Anyone in Canberra who has visited Brisbane in the past week has been ordered into 14 days' quarantine, after the Queensland capital was declared a coronavirus hotspot amid fears of a possible outbreak linked to the highly contagious UK strain.
ACT chief health officer Kerryn Coleman is urging Canberrans not to travel to Brisbane, and asked those already there to stay put, as the city enters a three-day lockdown at 6pm on Friday.
The snap lockdown of the greater Brisbane area was ordered after a cleaner at a quarantine hotel was diagnosed with the UK variant of COVID-19, which evidence shows is 70 per cent more contagious than other strains.
In rules announced by Dr Coleman on Friday, anyone in the ACT who has been in the Brisbane, Moreton Bay, Ipswich, Redlands and Logan local government areas on or since January 2 must complete an online declaration form and immediately enter a fortnight's quarantine.
Dr Coleman said the rules would be reviewed and people could be freed from isolation in just three days' time - depending on how the situation in Brisbane evolved.
"If Queensland is able to do a really good job in contact tracing and there is a lot of testing in the region, and it looks like transmission is very limited, then it is highly likely that a lot of people would not have to continue and complete the quarantine period," she said.
"I don't want to give people false hope, but I do want to flag that there are bits of information and decision points that will come in then."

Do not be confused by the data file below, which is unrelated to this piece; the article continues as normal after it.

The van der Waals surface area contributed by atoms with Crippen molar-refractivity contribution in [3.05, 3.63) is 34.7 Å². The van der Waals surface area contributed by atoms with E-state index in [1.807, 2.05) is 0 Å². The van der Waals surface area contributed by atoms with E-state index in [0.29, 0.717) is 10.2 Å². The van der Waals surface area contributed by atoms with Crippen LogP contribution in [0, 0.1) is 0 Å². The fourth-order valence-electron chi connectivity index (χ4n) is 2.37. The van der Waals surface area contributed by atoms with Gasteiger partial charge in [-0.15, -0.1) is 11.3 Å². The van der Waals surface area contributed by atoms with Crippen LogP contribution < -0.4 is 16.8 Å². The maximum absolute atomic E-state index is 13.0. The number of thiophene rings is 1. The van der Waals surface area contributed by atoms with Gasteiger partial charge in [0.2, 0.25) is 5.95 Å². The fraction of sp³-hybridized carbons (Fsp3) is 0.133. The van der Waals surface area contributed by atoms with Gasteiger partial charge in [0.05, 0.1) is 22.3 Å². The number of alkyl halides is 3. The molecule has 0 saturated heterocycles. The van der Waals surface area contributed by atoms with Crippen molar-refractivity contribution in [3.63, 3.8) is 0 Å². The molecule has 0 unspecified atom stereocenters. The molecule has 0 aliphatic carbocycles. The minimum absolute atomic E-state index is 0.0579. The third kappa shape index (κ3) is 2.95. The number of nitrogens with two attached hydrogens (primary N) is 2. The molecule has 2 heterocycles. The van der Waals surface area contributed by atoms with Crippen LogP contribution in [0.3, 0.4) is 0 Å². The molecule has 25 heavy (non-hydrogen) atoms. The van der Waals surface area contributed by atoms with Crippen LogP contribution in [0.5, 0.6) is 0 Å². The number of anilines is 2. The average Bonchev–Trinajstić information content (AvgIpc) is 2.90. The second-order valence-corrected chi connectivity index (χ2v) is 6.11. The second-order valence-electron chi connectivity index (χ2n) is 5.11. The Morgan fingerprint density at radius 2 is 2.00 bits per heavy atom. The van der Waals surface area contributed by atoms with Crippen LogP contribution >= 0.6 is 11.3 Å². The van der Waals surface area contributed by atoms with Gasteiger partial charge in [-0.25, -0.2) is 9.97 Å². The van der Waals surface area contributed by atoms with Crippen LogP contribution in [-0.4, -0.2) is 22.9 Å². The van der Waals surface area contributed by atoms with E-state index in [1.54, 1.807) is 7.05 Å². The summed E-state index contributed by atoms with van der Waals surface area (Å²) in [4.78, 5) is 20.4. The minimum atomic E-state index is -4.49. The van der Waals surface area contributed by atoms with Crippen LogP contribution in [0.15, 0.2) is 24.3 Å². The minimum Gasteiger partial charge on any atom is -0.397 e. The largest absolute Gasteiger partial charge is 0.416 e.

Other states and territories moved quickly on Friday to place restrictions on greater Brisbane, following a request from Queensland Premier Annastacia Palaszczuk.
The three-day lockdown will see a stay-at-home order in place for people living in Brisbane, Ipswich, Logan, Moreton Bay and the Redlands council area, and masks made mandatory.
People living in those areas must not leave their house except for receiving or providing essential medical care, exercise within their neighbourhood, essential work or study that cannot be done remotely, and essential shopping for food and necessary supplies.
"We are going to go early and go hard," Ms Palaszczuk said on Friday morning.
"Think of it as a long weekend at home."
A number of cases of the UK strain have been detected in hotel quarantine in Australia, but the case of the cleaner is the first time it has slipped out into the community.
Health chiefs and political leaders have unanimously backed the Brisbane lockdown, which is intended to give local authorities an opportunity to assess the extent of the virus' spread.
"This is the first time in Australia we have seen transmission of an alternate genetic strain virus that we know is more transmissible," Dr Coleman said.
"We are all watching what is going to happen in Queensland very, very closely, and there will be important lessons to learn.
"At the moment we need to expect that we may need to do more and go harder [in response] with this particular strain of virus."
Meanwhile in NSW, fragments of the virus has been detected at a sewerage treatment centre in Ulladulla.
The treatment centre takes takes sewage from Narrawallee, Milton, Mollymook Beach, Ulladulla, Kings Point, Burrill Lake, Dolphin Point and Lake Tabourie.
NSW Health have advised that anyone who has visited those areas should monitor symptoms and get tested and self isolate if even the mildest symptoms arise.
Chief Minister Andrew Barr said there had been no virus fragments detected in Canberra's sewerage this year.